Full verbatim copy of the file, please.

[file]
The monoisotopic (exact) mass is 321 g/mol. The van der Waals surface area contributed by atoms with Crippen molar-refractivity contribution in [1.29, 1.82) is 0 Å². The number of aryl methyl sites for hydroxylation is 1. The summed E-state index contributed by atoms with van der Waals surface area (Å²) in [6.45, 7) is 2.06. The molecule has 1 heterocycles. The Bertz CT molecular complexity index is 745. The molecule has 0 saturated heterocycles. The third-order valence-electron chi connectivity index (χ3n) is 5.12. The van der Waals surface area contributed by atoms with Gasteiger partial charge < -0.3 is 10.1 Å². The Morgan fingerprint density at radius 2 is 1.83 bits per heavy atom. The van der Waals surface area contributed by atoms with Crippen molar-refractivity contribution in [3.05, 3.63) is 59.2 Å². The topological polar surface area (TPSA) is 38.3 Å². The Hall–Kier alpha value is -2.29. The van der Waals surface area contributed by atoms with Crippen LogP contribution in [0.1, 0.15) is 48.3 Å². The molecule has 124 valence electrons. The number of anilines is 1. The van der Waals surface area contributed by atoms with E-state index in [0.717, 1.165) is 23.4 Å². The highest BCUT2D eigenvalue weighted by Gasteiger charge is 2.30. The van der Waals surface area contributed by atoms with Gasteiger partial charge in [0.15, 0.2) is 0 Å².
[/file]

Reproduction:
The monoisotopic (exact) mass is 321 g/mol. The van der Waals surface area contributed by atoms with Crippen molar-refractivity contribution in [1.29, 1.82) is 0 Å². The number of aryl methyl sites for hydroxylation is 1. The summed E-state index contributed by atoms with van der Waals surface area (Å²) in [6.45, 7) is 2.06. The molecule has 1 heterocycles. The Bertz CT molecular complexity index is 745. The molecule has 0 saturated heterocycles. The third-order valence-electron chi connectivity index (χ3n) is 5.12. The van der Waals surface area contributed by atoms with Gasteiger partial charge < -0.3 is 10.1 Å². The Morgan fingerprint density at radius 2 is 1.83 bits per heavy atom. The van der Waals surface area contributed by atoms with Crippen molar-refractivity contribution in [3.05, 3.63) is 59.2 Å². The topological polar surface area (TPSA) is 38.3 Å². The Hall–Kier alpha value is -2.29. The van der Waals surface area contributed by atoms with Crippen LogP contribution in [0.1, 0.15) is 48.3 Å². The molecule has 124 valence electrons. The number of anilines is 1. The van der Waals surface area contributed by atoms with E-state index in [0.717, 1.165) is 23.4 Å². The highest BCUT2D eigenvalue weighted by Gasteiger charge is 2.30. The van der Waals surface area contributed by atoms with Gasteiger partial charge in [0.15, 0.2) is 0 Å².